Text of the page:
between the velocity and the magnetic field. This implies that the magnetic force on

a stationary charge or a charge moving parallel to the magnetic field is zero.

3. The direction of the force is given by the right hand rule. The force relationship

above is in the form of a vector product.

When the magnetic force relationship is applied to a current-carrying wire, the righthand rule may be used to determine the direction of force on the wire.

From the force relationship above it can be deduced that the units of magnetic field

are Newton seconds /(Coulomb meter) or Newtons per Ampere meter. This unit is

named the Tesla. It is a large unit, and the smaller unit Gauss is used for small fields

like the Earth's magnetic field. A Tesla is 10,000 Gauss. The Earth's magnetic field at

the surface is on the order of half a Gauss.

POLE STRENGHT

- A quantity that corresponds to the amount of magnetic flux emanating from a

given magnetic pole and expressed in terms of the unit magnetic pole.

\

PERMEABILITY

- It is the measure of the ability of a material to support the formation of a

magnetic field within itself. Hence, it is the degree of magnetization that a

material obtains in response to an applied magnetic field. Magnetic

permeability is typically represented by the Greek letter .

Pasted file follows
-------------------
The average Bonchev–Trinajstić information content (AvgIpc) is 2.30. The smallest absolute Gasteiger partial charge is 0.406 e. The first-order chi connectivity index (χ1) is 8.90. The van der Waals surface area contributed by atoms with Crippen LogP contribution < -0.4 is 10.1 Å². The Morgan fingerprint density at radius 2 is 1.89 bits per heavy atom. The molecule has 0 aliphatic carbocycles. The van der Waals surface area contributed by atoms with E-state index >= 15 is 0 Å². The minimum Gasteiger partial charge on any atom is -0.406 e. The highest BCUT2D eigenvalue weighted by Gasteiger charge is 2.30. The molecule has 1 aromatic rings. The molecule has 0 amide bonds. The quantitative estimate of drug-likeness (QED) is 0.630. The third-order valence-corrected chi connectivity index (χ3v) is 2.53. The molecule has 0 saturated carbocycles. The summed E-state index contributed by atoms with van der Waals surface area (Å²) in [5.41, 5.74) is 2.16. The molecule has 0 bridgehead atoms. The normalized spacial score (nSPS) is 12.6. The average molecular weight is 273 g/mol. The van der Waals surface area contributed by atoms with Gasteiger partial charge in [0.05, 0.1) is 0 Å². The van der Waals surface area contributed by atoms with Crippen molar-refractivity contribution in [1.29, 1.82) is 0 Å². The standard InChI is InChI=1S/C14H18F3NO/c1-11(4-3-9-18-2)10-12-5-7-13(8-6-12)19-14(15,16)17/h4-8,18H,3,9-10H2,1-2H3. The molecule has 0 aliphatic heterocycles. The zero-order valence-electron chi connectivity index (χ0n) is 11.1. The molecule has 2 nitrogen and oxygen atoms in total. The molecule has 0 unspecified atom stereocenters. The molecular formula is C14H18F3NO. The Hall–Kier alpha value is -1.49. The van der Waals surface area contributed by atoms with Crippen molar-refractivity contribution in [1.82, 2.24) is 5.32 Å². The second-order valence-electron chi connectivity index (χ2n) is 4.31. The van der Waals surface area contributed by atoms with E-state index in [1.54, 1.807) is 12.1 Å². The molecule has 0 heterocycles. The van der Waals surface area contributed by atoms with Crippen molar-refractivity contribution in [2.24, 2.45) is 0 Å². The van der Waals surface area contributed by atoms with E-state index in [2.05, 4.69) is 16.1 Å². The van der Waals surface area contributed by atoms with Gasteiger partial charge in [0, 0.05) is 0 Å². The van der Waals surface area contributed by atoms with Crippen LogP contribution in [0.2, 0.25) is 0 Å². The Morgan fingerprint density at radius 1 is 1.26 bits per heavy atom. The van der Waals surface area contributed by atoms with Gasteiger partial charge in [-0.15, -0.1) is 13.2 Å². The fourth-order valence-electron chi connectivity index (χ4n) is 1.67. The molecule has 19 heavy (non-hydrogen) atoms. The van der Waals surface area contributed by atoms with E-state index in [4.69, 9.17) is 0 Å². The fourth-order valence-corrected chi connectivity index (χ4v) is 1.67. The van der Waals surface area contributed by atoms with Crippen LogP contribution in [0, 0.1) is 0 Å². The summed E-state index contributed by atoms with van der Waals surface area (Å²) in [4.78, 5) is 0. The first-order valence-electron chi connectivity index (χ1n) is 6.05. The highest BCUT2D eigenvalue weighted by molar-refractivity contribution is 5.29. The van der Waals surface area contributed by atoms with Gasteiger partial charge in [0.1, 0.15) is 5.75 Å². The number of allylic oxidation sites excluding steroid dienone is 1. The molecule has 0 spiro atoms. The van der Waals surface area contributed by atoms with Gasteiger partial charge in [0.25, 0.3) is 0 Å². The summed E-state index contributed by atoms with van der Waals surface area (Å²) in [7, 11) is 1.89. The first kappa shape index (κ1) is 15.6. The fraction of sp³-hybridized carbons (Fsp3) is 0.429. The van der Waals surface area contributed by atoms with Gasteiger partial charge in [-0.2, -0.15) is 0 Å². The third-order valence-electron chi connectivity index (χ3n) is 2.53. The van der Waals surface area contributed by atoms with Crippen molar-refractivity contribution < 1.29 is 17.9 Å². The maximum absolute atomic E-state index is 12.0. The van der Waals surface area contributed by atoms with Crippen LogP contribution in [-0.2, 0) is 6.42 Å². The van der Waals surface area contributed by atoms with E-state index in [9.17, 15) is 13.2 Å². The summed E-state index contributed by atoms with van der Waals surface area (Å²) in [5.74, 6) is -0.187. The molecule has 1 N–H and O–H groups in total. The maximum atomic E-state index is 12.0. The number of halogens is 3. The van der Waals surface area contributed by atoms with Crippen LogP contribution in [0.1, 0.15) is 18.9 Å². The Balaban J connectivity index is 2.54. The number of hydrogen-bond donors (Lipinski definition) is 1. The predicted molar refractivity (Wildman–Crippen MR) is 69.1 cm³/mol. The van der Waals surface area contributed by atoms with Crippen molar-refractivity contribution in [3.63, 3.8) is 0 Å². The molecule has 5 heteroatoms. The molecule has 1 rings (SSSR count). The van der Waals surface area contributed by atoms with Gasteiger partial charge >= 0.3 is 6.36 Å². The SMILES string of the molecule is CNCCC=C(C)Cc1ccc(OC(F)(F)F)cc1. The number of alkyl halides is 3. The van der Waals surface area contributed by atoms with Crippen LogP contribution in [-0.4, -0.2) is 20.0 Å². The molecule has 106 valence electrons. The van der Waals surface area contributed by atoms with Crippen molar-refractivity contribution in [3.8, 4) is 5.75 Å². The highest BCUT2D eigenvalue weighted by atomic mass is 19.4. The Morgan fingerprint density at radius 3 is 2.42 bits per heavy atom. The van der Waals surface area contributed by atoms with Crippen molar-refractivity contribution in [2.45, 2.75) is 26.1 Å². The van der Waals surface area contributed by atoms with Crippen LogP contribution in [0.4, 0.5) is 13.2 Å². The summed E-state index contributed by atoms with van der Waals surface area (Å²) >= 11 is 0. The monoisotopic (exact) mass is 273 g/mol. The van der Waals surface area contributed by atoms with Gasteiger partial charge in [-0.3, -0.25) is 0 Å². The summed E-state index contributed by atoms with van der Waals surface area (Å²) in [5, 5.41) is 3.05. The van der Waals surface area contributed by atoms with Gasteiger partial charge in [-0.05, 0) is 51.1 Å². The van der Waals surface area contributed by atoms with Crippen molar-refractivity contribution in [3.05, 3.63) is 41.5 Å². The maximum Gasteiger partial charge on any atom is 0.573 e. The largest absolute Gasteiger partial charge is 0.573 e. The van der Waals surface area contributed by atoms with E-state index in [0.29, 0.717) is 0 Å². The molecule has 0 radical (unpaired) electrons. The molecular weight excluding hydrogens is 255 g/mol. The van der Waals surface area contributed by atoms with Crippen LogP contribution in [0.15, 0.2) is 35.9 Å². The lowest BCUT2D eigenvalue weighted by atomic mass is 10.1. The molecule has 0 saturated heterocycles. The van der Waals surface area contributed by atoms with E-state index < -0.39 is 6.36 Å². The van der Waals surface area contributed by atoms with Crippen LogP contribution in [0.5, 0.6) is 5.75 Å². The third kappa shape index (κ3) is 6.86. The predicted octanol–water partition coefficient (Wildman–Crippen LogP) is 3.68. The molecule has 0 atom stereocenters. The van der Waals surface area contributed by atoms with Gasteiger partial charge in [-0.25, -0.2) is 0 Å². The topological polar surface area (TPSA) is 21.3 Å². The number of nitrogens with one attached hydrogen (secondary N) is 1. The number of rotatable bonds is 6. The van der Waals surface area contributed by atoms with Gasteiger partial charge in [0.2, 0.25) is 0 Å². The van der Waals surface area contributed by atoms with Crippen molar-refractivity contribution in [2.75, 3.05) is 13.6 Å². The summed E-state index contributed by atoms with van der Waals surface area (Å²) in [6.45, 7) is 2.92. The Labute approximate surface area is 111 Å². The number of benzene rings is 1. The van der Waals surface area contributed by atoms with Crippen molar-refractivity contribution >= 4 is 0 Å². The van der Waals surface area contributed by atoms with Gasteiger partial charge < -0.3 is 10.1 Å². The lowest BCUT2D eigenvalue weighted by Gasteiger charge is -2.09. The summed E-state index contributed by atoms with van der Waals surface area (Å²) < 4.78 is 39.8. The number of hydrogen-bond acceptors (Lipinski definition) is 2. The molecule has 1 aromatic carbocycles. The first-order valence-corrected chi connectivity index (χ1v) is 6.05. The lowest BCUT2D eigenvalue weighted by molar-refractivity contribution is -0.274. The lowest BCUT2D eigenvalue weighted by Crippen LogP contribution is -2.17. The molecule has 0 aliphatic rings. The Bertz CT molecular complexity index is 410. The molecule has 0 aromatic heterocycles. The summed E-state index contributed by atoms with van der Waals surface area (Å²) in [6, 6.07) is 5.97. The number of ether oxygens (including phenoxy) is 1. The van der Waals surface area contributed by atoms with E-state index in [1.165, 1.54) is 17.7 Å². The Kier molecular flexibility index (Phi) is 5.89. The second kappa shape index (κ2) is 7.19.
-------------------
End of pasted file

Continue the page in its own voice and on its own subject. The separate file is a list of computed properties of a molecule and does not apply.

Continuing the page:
- The ability of a material to conduct a magnetic flux through it.

= magnetic flux density (tesla)

H = magnetic flux intensity (ampere turn per meter)

ABSOLUTE PERMEABILITY

- It is the ratio of the magnetic flux density to the intensity of the magnetic

field in a medium. The measurement is in webers per square meter in the

meter-kilogram-second system. It is also known as induced capacity.

MAGNETIC POTENTIAL

- A magnetic dipole moment in a magnetic field will possess potential

energywhich depends upon its orientation with respect to the magnetic field.

Since magnetic sources are inherently dipole sources which can be visualized

as a current loop with current I and area A, the energy is usually expressed in

terms of the magnetic dipole moment:

where

The energy is expressed as a scalar product, and implies that the energy is

lowest when the magnetic moment is aligned with the magnetic field. The

difference in energy between aligned and anti-aligned is

The expression for magnetic potential energy can be developed from the

expression for the magnetic torque on a current loop.

MAGNETIC POTENTIAL

- It is the part of the magnetic induction that is determined at any point in

space by the current density and displacement current at any point

independently of the magnetic or other physical properties of the surrounding

medium.

FLUX DENSITY

- It is a measure or rate of flow of a fluid, particles or energy per unit area.

4) What is electromagnetism, force on the current carrying conductor in the magnetic field, magnetizing

force of a long straight conductor, magnetizing force of a long solenoid, force between two parallel

conductors.

4.1 Electromagnetism

-In the relationship between electricity and magnetism, magnetic flux exists in

circles around the conductor (where there is no other magnetic field in the

vicinity).These circles have their centers at the axis of the conductor, and their

planes are perpendicular to the conductor. The direction of this magnetic field

depends on the direction of the current. If a cylindrical conductor carrying current is

brought vertically downwards through the sheet of cardboard, iron filings sprinkled

on the cardboard from circles from circles concentric with the conductor. There are